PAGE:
Signed vs. Unsigned in C/C++

C++There is a little known detail that can ruin a few days of debugging of C code. When you have mixed evaluations with signed and unsigned integers, the signed integers will become unsigned. This rule looks kind of arbitrary, the problem with it being that intuitively we tend to assume that all operands become signed; this is why the next few paragraphs will be sort of shocking.

Let’s take the following straight-forward example:

Let’s see our code work:

Why? As explained, although counter-intuitive, this is what C does. It will interpret -1 as 0xFFFFFFFF unsigned and of course that will be bigger than 0.

What can we do to avoid such issues? As seen above, -Wall does not help us. No warning was issued when compiling a.c, and we were unprepared for this. Instead, to avoid such issues we have to enable the sign-comparison warning by hand, by adding -Wsign-compare. Thus the result:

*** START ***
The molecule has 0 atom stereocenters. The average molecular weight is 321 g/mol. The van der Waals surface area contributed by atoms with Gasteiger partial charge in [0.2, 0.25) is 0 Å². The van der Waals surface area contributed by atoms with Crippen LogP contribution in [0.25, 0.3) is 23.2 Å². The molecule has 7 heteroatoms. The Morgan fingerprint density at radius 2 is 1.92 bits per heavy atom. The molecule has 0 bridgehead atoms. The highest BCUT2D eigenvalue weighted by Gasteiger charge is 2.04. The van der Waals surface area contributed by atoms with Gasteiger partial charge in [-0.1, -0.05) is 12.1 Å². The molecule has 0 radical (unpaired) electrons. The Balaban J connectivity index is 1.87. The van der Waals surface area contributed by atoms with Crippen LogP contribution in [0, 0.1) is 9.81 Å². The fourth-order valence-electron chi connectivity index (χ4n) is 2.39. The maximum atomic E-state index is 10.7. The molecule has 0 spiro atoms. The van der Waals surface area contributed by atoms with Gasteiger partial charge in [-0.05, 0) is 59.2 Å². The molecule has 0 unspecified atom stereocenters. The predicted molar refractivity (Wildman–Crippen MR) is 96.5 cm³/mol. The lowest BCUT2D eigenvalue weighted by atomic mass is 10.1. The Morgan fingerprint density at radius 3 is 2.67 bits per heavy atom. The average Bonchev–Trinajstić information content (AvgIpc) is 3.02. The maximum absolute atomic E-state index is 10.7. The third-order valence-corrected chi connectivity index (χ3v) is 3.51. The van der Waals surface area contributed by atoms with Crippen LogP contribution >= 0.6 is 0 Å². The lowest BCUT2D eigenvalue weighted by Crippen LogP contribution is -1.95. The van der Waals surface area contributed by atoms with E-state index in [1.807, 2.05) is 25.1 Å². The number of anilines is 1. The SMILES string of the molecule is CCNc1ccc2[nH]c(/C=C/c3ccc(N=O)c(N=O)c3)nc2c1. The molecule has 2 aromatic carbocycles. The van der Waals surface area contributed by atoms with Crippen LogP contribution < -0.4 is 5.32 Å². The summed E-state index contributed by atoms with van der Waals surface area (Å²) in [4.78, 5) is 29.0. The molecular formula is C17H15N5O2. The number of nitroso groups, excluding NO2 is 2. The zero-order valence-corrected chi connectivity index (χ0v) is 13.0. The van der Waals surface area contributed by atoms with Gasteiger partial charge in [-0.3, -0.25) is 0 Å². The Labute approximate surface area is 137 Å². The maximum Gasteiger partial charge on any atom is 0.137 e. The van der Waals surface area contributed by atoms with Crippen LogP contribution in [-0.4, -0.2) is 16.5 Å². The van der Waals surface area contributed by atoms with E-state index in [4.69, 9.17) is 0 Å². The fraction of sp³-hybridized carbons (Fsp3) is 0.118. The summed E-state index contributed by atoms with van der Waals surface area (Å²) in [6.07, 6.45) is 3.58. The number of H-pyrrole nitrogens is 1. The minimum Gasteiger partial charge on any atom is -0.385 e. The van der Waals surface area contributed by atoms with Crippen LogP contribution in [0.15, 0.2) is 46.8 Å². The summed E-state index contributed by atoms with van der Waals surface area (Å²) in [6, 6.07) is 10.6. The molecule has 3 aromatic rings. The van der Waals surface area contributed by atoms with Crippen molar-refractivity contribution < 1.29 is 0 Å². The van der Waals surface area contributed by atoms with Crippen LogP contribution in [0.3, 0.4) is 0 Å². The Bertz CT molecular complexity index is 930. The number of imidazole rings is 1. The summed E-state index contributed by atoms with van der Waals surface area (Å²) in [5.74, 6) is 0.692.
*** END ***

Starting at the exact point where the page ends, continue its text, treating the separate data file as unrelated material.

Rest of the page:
This may seem like an innocuous warning, but as you seen from the code, it isn’t, and it can generate huge issues.

C++ is stricter in this concern. If you copy the same code under the name and compile it, you get a warning similar with the one above, meaning that the C++ compiler’s version of -Wall is more inclusive. However, the behavior is similar to C’s version behavior.

So be aware of this when mixing sign operands!

4 Replies to “Signed vs. Unsigned in C/C++”

  1. Mithrandir

    -Wall included everything defined up to that point 🙂

    That’s why using “all”, “best” and so on are not good. History taught us that everything evolves.

Comments are closed.



Uniunea Europeană vrea să vă informez că nu vă folosesc datele personale pentru nimic. Și o fac aici.